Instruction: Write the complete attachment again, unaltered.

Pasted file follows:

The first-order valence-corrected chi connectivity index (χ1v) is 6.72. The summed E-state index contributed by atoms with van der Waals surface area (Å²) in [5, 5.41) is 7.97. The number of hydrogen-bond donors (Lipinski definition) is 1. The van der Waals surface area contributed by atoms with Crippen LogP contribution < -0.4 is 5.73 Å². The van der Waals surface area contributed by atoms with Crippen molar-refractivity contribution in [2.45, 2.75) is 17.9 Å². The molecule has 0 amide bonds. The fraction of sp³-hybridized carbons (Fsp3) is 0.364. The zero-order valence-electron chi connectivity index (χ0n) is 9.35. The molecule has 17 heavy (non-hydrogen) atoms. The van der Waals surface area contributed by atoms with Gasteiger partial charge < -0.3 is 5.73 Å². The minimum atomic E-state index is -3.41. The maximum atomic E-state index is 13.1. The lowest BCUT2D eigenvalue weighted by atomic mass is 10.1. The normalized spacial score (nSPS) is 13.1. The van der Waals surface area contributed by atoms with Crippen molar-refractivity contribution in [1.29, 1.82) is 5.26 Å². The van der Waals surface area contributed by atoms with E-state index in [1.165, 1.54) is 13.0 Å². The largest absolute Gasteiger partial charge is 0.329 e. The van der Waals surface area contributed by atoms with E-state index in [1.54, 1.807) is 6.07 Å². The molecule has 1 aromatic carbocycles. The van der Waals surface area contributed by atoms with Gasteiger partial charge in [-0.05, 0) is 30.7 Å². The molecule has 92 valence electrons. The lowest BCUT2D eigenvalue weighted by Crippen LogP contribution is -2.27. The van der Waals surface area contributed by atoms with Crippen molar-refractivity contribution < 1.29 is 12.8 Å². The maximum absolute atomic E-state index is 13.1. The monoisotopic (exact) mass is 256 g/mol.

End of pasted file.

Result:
The first-order valence-corrected chi connectivity index (χ1v) is 6.72. The summed E-state index contributed by atoms with van der Waals surface area (Å²) in [5, 5.41) is 7.97. The number of hydrogen-bond donors (Lipinski definition) is 1. The van der Waals surface area contributed by atoms with Crippen LogP contribution < -0.4 is 5.73 Å². The van der Waals surface area contributed by atoms with Crippen molar-refractivity contribution in [2.45, 2.75) is 17.9 Å². The molecule has 0 amide bonds. The fraction of sp³-hybridized carbons (Fsp3) is 0.364. The zero-order valence-electron chi connectivity index (χ0n) is 9.35. The molecule has 17 heavy (non-hydrogen) atoms. The van der Waals surface area contributed by atoms with Gasteiger partial charge < -0.3 is 5.73 Å². The minimum atomic E-state index is -3.41. The maximum atomic E-state index is 13.1. The lowest BCUT2D eigenvalue weighted by atomic mass is 10.1. The normalized spacial score (nSPS) is 13.1. The van der Waals surface area contributed by atoms with Crippen molar-refractivity contribution in [1.29, 1.82) is 5.26 Å². The van der Waals surface area contributed by atoms with E-state index in [1.165, 1.54) is 13.0 Å². The largest absolute Gasteiger partial charge is 0.329 e. The van der Waals surface area contributed by atoms with E-state index in [1.54, 1.807) is 6.07 Å². The molecule has 1 aromatic carbocycles. The van der Waals surface area contributed by atoms with Gasteiger partial charge in [-0.05, 0) is 30.7 Å². The molecule has 92 valence electrons. The lowest BCUT2D eigenvalue weighted by Crippen LogP contribution is -2.27. The van der Waals surface area contributed by atoms with Crippen molar-refractivity contribution < 1.29 is 12.8 Å². The maximum absolute atomic E-state index is 13.1. The monoisotopic (exact) mass is 256 g/mol.